How to Become an Audiobook Narrator Who Gets Paid

How to Become an Audiobook Narrator Who Gets Paid

How to Become an Audiobook Narrator Who Gets Paid

Highlights from the video:

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Full Transcript included below:

Hey everybody, this is Rob Archangel of Archangel Ink, Today I’m here to answer another question that I get periodically:

“Hi, I’m interested in becoming a narrator and producing audio books. Can you help me? Can you give me any advice to start off, and/or is your company hiring?”

The short answer to that is—maybe. Build up your resume, make sure that you have a good body of work. If you are starting out entirely fresh and new, then I would recommend to start putting material up on YouTube and SoundCloud. There are hundreds upon hundreds of royalty free books out there in the public domain.

You can practice and really good at it. Even if you don’t want to do entire books, you can do chapters and excerpts. Start reading A Tale of Two Cities, start reading verses from the Bible, start reading whatever you want. You can record it and put it up on YouTube and SoundCloud for free. Get some experience, do all the work and mastering that’s gonna be necessary to make it available on a platform like Audible Creation Exchange (ACX). There are parameters outlined on the ACX website, I’ll leave a link the description. We also have a free DIY guide for primarily self-publishing authors who are looking to narrate their own material.

But if you’re looking to get just a basic overview into the self-narrating process, that’s a good place to start. There’s a little bit of information in there about soundproofing your room and getting yourself set up. We also have a recommendation for Derek Doepker’s audiobook creation course, and I’ll include that in the description as well. That’s a good place to get started. The key really though, is to just build your experience, build your resume, because it’s gonna be really hard to convince people to purchase anything from you if you haven’t done anything yet. It’s always hard to get the first client. The second client will be a little bit easier.

The third, and fourth, and fifth and hundredth and thousandth and millionth client is gonna be that much easier. I mean you look at a place like McDonald’s, billions and billions served, there’s not a very high barrier of entry to convince people to go in there and buy a burger or some fries, or a milkshake or whatever it is that they want to get, because they have a huge cache of credibility. Everybody knows what McDonald’s is about and what to expect. Whereas the new burger shop in your neighborhood, the new restaurant in your neighborhood, it might be a little difficult to get people in seats to try it out for the first time.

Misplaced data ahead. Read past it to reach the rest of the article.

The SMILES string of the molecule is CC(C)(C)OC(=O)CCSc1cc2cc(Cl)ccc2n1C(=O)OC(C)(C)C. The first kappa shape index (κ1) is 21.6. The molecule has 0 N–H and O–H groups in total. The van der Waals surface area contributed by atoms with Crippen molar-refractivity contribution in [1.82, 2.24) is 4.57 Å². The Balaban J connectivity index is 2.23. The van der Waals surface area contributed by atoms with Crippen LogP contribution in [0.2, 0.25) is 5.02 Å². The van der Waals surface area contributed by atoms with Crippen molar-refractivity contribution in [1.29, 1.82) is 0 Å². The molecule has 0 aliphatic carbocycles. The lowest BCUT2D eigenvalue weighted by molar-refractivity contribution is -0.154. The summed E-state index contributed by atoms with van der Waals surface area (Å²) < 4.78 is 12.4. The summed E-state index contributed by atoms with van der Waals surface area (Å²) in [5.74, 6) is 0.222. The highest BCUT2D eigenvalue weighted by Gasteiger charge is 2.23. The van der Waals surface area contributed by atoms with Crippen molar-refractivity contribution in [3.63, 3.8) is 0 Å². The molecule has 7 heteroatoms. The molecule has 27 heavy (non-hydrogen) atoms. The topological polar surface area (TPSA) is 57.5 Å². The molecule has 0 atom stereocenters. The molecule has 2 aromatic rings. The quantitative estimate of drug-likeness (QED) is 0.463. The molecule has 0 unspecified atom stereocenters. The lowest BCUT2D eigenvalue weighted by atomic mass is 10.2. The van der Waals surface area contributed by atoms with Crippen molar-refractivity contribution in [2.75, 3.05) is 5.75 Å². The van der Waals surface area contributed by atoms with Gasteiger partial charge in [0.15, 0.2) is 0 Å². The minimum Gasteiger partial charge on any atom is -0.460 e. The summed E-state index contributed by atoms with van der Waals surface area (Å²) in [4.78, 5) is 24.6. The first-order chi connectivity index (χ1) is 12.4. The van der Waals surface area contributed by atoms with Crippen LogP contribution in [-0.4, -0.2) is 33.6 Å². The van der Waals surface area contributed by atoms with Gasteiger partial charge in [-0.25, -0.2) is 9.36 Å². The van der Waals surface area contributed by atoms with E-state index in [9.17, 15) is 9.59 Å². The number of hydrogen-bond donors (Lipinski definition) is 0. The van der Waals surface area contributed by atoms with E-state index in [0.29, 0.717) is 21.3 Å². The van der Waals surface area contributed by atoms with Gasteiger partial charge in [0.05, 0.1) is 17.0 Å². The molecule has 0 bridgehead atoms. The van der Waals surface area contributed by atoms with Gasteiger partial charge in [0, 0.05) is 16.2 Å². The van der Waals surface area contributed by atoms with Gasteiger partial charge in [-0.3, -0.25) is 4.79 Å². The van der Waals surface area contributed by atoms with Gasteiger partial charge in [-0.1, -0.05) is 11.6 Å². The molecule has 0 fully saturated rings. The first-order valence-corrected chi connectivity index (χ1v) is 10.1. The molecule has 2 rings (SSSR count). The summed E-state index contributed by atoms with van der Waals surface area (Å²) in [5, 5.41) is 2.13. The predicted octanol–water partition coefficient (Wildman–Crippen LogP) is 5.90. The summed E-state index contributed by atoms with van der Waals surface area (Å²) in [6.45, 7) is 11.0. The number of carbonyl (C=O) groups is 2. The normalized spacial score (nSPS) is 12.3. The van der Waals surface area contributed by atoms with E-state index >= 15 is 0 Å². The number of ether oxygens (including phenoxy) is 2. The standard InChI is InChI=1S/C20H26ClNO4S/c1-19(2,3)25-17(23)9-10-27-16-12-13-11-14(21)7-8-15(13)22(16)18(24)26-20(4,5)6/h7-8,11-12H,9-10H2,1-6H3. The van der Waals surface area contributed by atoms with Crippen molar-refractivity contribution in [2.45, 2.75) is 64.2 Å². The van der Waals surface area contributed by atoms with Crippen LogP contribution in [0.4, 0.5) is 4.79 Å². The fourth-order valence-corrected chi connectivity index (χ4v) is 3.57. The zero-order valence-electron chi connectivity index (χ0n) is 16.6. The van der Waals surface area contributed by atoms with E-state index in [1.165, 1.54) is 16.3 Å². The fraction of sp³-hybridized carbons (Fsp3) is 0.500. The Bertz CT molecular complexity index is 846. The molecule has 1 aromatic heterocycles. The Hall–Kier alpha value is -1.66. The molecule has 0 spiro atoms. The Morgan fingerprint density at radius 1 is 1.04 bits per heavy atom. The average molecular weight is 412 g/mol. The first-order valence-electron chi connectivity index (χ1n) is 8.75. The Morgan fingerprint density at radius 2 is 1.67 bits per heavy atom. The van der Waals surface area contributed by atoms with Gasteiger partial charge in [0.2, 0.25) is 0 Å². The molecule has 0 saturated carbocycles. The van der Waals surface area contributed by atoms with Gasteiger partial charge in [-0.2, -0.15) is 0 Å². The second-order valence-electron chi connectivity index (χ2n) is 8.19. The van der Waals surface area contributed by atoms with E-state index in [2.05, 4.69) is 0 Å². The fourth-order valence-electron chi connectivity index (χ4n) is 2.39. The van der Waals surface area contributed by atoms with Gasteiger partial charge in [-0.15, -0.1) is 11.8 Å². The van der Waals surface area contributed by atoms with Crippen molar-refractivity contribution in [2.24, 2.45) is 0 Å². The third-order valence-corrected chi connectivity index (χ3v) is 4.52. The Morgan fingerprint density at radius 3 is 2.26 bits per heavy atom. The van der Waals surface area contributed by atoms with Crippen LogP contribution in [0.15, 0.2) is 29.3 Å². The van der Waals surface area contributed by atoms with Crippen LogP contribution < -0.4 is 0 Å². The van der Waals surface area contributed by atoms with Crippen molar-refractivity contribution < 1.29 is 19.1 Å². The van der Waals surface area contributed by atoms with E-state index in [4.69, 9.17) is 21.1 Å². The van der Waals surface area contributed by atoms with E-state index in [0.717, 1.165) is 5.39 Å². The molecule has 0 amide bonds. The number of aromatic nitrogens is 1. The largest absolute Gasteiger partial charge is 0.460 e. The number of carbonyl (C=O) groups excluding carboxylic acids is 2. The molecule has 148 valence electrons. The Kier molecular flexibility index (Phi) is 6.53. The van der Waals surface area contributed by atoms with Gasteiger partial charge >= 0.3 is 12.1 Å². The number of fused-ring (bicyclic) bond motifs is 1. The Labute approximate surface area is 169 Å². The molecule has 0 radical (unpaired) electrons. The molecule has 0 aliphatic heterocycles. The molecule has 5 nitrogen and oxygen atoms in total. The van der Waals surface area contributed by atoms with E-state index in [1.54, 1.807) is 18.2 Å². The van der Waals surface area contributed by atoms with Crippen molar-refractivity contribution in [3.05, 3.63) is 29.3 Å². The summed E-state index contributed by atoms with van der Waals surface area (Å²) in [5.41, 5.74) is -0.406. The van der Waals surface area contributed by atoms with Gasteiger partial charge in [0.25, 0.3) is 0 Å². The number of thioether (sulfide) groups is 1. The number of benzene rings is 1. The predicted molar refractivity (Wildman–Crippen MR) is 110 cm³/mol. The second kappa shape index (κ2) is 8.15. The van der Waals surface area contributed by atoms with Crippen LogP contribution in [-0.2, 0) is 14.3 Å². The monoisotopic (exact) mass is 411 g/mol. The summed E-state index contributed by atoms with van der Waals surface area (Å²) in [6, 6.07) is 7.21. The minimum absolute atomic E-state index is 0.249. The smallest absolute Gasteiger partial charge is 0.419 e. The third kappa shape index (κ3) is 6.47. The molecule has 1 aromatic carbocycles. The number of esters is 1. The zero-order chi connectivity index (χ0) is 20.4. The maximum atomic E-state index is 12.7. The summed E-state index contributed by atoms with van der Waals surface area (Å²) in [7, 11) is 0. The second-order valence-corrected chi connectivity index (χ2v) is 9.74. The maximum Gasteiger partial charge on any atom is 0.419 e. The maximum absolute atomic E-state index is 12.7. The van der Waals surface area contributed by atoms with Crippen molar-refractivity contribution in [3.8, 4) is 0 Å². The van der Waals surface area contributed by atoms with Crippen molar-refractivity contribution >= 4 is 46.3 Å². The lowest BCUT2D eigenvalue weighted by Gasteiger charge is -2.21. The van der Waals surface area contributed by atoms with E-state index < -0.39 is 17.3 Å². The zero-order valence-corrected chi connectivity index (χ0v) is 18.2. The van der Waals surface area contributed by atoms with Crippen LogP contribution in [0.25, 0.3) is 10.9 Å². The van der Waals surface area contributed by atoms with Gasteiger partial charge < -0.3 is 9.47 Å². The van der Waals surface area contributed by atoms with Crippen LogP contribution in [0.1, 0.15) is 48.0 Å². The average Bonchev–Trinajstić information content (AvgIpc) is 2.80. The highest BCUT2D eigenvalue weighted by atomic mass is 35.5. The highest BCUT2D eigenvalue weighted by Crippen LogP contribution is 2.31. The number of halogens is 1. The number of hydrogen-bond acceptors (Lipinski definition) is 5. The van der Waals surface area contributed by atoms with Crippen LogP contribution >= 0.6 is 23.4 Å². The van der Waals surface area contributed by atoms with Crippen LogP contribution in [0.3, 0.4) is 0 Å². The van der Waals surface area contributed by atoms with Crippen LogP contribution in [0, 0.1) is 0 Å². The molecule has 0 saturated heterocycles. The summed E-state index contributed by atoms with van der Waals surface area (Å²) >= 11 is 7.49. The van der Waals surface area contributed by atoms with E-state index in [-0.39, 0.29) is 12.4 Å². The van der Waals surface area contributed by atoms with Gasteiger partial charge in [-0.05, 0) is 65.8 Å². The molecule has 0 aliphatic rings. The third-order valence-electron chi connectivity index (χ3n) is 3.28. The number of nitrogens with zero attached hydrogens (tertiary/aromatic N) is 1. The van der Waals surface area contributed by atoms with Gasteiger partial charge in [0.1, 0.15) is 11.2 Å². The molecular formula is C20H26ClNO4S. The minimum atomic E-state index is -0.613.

You want to build a little bit of credibility, you want to build a little bit of buzz. Get people interested in what you’re doing. Start building your own resume. Then if you can, offer to do projects for people who you respect and admire, potentially even for free. Now that’s not gonna be a money maker, it’s not obviously going to bring in enough to pay the bills, but you get some credibility out there, and you build up your sample base. People can look you up on Amazon, on Audible, on wherever and say, “Oh yeah, this person is doing some interesting things, and they apparently know enough about what they’re doing to produce a book and have somebody publish it under their name to put their name on it, and accept them as a narrator and as a producer of this audiobook.

That would be my recommendation. Start building up your brand, start doing some things for free, and then over time, work on marketing yourself appropriately. One of the key pieces of advice that I see from entrepreneurs and from people who are successful in running their own business is, you want to have a good price point. You want to charge appropriately, you want to value yourself appropriately because other people won’t value you if you’re not valuing yourself appropriately. But, you can’t blow smoke, you can’t do it without any credibility, you can’t do it without any experience, without any reason for people to trust you, and believe in you, and pay the premium rate that you’re charging.

You want to have some case studies, you want to have some examples of what you’re doing, demonstrate what you’re capable of, and then slowly start to price yourself up. You don’t necessarily want to be the lowest price point person. You may need to be initially to build up that credibility, but you don’t necessarily want to stay there, you want to increase your price over time. Eventually, if you are producing really good work, and again, I really can’t emphasize that enough. Produce the best work that you can, get really good at your craft, get really, really good at it.

Know how to master a file, know how to narrate a file with animation, with interest, with intrigue, with credibility, with all the different things that you want to have come across in your read. Get really good at that, and once you do that, build your craft up. You put yourself in a position where you can actually succeed and build on your business, and get into the industry. I hope that’s been helpful. If you have any questions or comments, leave them down below. Thanks so much for watching. Again, this is Rob Archangel of

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